By On Jul 19, 2019 Free Resume
Interests/Hobbies add a unique trait to the personality of the individual. It surely adds a value to the profile of the candidate. Suppose you are a good singer, You can make party times even better. After all, Jobs are not only about work. If you could add a unique value to the team, You would always be preferred. Singing, Cooking, Instruments, Writing, etc., are unique traits and if you have them, you should definitely mention them. Avoid writing binge-watching Netflix, traveling, playing games or listening to music. Everybody does that and love them. Prefer to exclude these generic interests from your resume. You dont want to sound dumb.
Researching about companies and roles you are applying before also helps to figure out what skills recruiters are looking for in the candidate. Don’t forget to mention these specific keywords which they are looking for. Mention a short description of your work experience including these keywords. You should also mention the value added by you in the business (like % conversion increased). Recruiters would rather read about your accomplishments than your job description. For example, They know what a UX designer does, but what specifically did you do? Did you design and help launch an app? Did you design 50 wireframes? Did you build a design system? Did you drive utilisation up by 50 or 200%? What was your impact on the company (product, culture, bottom line)? Mentioning metrics also give a quantitative measure to judge your skills better. Also, write each work experience in a reverse chronological order. When presenting work history on a resume, the recruiter is more interested in what the candidate has done recently than in the distant past. It also presents the recruiter with the most recent work experience first and then allows them to read back in time to see how the candidate career has progressed.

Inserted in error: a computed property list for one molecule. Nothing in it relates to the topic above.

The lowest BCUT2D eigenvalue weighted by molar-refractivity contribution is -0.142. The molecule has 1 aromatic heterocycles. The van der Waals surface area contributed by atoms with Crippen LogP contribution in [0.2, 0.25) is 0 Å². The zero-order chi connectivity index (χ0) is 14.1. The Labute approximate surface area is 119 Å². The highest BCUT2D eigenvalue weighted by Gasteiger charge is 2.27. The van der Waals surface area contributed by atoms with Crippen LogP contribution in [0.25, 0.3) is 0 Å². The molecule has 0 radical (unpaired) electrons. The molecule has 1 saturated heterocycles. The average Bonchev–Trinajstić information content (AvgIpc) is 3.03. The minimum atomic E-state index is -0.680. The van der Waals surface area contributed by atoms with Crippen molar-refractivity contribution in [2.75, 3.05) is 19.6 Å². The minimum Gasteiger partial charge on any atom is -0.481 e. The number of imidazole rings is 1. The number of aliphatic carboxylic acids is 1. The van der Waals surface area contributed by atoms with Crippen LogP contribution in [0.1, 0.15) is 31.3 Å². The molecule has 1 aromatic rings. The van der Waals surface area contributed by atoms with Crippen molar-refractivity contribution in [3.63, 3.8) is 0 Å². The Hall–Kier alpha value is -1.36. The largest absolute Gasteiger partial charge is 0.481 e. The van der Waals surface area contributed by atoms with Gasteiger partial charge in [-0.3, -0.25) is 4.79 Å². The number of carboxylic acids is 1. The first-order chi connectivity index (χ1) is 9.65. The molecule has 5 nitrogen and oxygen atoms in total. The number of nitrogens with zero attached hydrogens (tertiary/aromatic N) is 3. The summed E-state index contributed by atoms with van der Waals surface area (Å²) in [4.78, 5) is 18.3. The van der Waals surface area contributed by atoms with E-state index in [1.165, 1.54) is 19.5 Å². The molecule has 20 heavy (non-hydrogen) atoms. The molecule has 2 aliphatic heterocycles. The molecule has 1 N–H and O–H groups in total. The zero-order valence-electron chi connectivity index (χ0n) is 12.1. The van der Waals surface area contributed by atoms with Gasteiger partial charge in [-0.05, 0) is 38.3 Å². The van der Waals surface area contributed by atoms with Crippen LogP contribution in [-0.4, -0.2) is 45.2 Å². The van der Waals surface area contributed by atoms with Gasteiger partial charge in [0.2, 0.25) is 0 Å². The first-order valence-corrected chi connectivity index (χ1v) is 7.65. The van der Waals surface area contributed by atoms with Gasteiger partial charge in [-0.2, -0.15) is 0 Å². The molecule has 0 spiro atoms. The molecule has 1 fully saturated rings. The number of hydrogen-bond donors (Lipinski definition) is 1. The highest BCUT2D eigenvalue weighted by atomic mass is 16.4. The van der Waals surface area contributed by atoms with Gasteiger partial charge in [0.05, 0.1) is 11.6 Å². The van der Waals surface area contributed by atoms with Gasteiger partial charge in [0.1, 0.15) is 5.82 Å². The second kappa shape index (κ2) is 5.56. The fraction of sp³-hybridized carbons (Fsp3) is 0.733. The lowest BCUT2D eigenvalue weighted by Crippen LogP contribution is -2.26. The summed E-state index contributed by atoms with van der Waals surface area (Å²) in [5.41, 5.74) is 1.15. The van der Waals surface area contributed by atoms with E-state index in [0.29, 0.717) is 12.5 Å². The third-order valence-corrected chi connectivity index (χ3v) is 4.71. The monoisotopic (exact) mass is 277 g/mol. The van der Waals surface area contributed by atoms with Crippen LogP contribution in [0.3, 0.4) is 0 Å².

The particular sections you include may well vary depending on the types of jobs you are applying to, but a standard selection would be to start with a short paragraph about yourself, then feature distinct sections covering your work experience, education, and finally any miscellany. Make sure each section is clearly and appropriately titled. You will probably be able to fill out your education section fully, but for the other sections, only include the most important information. You only need to put down the credentials that are likely to be used on every single application — skills and experience related to particular jobs, not to mention your opening paragraph, should be crafted to fit a particular job description. This is a template, not the finished resume.
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